All sequenced M segments contained a predicted 1,138-aa GPC polyprotein from nt positions 52 to 3465. All conserved N-linked glycosylation sites and cysteine residues previously identified in hantaviruses were also present in these sequences (66). Cleavage of the GPC polypeptide into the Gn and Gc transmembrane proteins is thought to occur at the highly conserved pentapeptide motif WAASA, located just before the amino terminus of G2 (from aa 1990 to 2004) (40). Although the CASV-2, LANV-2, and RIOMV-4 sequences generated in this study did contain the WAASA motif, CASV sample H745332 contained a WAVSA variant that could also be identified in the GPC sequences of ARQV (AF307327, AY970821), CASV (AF307326), Maciel (MACV, AF028027), Paranoa (PARV, EU62116, EU62117, EU62118), and Pergamino (PERV, AF028028) viruses from the New World (Fig. 2), as well as Asama virus (EU929073, EU929074, EU929075) from the shrew mole (Urotrichus talpoides) in Japan (1) and Qiandao Lake virus (GU566022) from the stripe-backed shrew (Sorex cylindricauda) in China.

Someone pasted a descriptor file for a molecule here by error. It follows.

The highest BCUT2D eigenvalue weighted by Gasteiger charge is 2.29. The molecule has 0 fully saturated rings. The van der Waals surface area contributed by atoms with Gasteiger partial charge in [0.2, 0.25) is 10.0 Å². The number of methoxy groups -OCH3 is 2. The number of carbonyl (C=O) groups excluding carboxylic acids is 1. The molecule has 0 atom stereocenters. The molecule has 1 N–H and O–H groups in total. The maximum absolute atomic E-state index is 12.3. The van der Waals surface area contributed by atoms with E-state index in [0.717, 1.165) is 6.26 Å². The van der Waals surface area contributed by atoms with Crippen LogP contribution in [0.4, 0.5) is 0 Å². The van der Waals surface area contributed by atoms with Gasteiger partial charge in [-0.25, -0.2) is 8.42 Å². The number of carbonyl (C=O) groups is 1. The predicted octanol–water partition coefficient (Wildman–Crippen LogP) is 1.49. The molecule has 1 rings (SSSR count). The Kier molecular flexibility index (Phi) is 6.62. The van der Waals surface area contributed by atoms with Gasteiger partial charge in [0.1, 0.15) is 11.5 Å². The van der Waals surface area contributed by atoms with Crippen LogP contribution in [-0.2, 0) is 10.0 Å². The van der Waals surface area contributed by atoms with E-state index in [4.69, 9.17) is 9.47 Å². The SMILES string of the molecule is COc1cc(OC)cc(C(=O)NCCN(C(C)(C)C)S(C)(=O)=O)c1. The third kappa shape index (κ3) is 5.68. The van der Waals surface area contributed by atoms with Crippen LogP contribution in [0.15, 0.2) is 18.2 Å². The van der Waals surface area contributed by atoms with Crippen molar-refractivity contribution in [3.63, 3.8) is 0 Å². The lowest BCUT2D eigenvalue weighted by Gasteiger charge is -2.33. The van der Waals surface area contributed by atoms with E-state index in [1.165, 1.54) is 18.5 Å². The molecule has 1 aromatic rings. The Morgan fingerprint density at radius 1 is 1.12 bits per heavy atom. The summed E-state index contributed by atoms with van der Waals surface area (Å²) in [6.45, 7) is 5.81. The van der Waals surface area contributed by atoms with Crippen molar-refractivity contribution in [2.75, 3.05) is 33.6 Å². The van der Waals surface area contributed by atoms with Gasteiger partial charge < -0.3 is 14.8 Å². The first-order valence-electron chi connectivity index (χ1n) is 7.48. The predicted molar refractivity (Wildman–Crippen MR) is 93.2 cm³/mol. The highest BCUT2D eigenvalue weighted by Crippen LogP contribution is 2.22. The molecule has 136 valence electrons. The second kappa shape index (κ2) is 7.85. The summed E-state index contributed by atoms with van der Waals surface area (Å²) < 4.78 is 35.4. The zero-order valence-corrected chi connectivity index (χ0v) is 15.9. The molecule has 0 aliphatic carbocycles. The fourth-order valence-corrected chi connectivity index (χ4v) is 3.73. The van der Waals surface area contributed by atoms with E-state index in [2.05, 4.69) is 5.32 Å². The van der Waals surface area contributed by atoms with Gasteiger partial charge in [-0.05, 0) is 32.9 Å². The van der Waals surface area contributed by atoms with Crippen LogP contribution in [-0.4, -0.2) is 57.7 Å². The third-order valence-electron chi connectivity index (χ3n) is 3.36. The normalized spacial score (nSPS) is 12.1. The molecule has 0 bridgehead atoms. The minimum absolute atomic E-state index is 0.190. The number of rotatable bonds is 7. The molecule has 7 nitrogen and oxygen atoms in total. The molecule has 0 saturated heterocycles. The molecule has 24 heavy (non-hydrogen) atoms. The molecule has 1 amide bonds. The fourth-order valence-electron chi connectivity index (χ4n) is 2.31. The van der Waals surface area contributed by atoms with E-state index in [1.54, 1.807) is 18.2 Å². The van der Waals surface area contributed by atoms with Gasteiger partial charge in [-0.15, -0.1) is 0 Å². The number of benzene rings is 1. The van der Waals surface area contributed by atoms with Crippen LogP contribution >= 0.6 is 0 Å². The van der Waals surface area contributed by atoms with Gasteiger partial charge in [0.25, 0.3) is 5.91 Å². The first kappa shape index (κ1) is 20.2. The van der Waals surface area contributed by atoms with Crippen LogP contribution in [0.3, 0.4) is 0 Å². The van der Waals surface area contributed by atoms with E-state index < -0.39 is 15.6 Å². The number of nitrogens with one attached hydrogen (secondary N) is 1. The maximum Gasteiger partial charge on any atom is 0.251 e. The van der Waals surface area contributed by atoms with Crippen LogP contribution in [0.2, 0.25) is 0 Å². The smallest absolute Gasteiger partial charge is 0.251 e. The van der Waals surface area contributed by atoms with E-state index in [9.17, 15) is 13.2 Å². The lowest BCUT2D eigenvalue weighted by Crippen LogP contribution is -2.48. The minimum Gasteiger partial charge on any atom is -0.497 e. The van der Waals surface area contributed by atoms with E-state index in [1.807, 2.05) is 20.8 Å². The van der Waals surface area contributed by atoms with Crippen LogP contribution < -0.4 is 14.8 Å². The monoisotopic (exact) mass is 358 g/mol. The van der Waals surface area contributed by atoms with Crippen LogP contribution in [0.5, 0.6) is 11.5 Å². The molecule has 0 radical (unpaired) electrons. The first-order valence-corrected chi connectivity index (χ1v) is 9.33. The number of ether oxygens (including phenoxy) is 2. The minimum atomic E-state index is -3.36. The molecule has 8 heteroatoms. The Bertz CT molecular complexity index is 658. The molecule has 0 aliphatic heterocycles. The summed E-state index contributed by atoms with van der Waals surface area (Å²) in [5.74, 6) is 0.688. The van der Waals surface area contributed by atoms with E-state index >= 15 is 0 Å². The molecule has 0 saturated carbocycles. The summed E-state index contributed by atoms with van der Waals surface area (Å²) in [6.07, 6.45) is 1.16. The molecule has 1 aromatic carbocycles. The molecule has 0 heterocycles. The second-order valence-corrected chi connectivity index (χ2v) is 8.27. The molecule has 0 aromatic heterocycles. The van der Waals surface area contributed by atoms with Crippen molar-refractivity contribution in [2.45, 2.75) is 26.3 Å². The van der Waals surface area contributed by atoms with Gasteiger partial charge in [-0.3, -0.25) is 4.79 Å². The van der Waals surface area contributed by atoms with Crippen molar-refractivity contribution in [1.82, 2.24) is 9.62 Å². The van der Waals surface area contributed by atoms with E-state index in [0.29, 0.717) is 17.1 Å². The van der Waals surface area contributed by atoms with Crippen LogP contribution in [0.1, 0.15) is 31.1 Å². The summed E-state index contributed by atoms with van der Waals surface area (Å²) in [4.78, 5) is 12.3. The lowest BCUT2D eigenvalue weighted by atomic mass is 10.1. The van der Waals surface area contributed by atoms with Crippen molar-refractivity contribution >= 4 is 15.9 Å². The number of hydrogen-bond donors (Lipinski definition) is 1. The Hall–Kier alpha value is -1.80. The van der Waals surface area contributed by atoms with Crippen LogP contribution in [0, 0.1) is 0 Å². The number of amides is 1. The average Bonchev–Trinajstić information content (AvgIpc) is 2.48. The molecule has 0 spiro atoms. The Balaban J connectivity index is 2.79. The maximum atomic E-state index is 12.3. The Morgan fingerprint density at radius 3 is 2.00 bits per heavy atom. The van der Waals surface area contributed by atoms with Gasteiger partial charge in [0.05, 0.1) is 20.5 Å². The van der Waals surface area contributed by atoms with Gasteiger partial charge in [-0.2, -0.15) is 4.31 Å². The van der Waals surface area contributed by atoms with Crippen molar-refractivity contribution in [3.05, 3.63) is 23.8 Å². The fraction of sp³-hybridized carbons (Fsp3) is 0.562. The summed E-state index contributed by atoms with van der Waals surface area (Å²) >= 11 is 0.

The sequenced L segments of CASV-2 (AN717313), LANV-2 (H731172), and RIOMV-4 (AN693292) all contained a single ORF from nt positions 36 to 6494, encoding a predicted 2,153-aa RdRp protein. Phylogenetic analysis of the L segment supports the presence of three monophyletic clades of South American hantaviruses: one comprised of ANDV-like viruses (ANDV, CASV, CASV-2), one of LANV-like viruses (LANV and LANV-2), and a third of RIOMV-like viruses (MARV, RIOMV, RIOMV-4); however, only eight full-length L segment sequences are available from South American hantaviruses, limiting the analysis (see Fig. S1 and Table S3 in the supplemental material). Because very few RdRp sequences of substantial length are available, it is unclear whether a robust analysis of all New World hantavirus RdRp genes would affect our understanding of their diversity. Although RdRp is widely regarded as a highly conserved gene and its utility in population-level analyses may be limited, this same characteristic may render it a useful addition to the N and GPC genes when examining deeper phylogenetic or taxonomic relationships within the genus. While the ICTV criteria consider only the N and GPC genes for species delineation, future descriptions of novel hantaviruses should certainly attempt to include sequencing and analysis of the L segment, as attempted here.